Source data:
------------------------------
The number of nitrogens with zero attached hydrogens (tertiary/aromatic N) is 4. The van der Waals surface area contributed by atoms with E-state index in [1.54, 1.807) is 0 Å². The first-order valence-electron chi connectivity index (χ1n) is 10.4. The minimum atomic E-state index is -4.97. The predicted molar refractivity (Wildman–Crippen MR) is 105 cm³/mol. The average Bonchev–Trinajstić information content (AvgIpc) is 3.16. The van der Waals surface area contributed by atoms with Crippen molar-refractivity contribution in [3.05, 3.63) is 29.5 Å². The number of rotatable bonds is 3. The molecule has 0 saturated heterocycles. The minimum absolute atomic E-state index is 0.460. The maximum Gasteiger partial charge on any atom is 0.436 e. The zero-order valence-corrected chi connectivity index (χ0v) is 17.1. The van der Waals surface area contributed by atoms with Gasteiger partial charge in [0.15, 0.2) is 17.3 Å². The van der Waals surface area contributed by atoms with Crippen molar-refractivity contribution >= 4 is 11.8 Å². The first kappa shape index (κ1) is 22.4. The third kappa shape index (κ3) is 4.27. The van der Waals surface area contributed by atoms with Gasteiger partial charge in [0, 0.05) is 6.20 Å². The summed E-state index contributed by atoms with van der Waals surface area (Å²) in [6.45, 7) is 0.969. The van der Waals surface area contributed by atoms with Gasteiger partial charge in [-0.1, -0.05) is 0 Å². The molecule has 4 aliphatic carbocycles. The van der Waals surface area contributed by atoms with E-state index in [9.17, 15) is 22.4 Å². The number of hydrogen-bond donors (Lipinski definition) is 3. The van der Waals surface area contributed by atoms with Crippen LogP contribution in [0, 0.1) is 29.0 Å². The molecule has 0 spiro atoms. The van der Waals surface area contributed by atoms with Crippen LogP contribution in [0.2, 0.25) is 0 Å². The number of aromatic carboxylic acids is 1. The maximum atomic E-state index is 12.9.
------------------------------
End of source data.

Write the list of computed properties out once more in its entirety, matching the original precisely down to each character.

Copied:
The number of nitrogens with zero attached hydrogens (tertiary/aromatic N) is 4. The van der Waals surface area contributed by atoms with E-state index in [1.54, 1.807) is 0 Å². The first-order valence-electron chi connectivity index (χ1n) is 10.4. The minimum atomic E-state index is -4.97. The predicted molar refractivity (Wildman–Crippen MR) is 105 cm³/mol. The average Bonchev–Trinajstić information content (AvgIpc) is 3.16. The van der Waals surface area contributed by atoms with Crippen molar-refractivity contribution in [3.05, 3.63) is 29.5 Å². The number of rotatable bonds is 3. The molecule has 0 saturated heterocycles. The minimum absolute atomic E-state index is 0.460. The maximum Gasteiger partial charge on any atom is 0.436 e. The zero-order valence-corrected chi connectivity index (χ0v) is 17.1. The van der Waals surface area contributed by atoms with Gasteiger partial charge in [0.15, 0.2) is 17.3 Å². The van der Waals surface area contributed by atoms with Crippen molar-refractivity contribution >= 4 is 11.8 Å². The first kappa shape index (κ1) is 22.4. The third kappa shape index (κ3) is 4.27. The van der Waals surface area contributed by atoms with Gasteiger partial charge in [0, 0.05) is 6.20 Å². The summed E-state index contributed by atoms with van der Waals surface area (Å²) in [6.45, 7) is 0.969. The van der Waals surface area contributed by atoms with Gasteiger partial charge in [-0.1, -0.05) is 0 Å². The molecule has 4 aliphatic carbocycles. The van der Waals surface area contributed by atoms with E-state index in [9.17, 15) is 22.4 Å². The number of hydrogen-bond donors (Lipinski definition) is 3. The van der Waals surface area contributed by atoms with Crippen LogP contribution in [0, 0.1) is 29.0 Å². The molecule has 0 spiro atoms. The van der Waals surface area contributed by atoms with Crippen LogP contribution in [0.2, 0.25) is 0 Å². The number of aromatic carboxylic acids is 1. The maximum atomic E-state index is 12.9.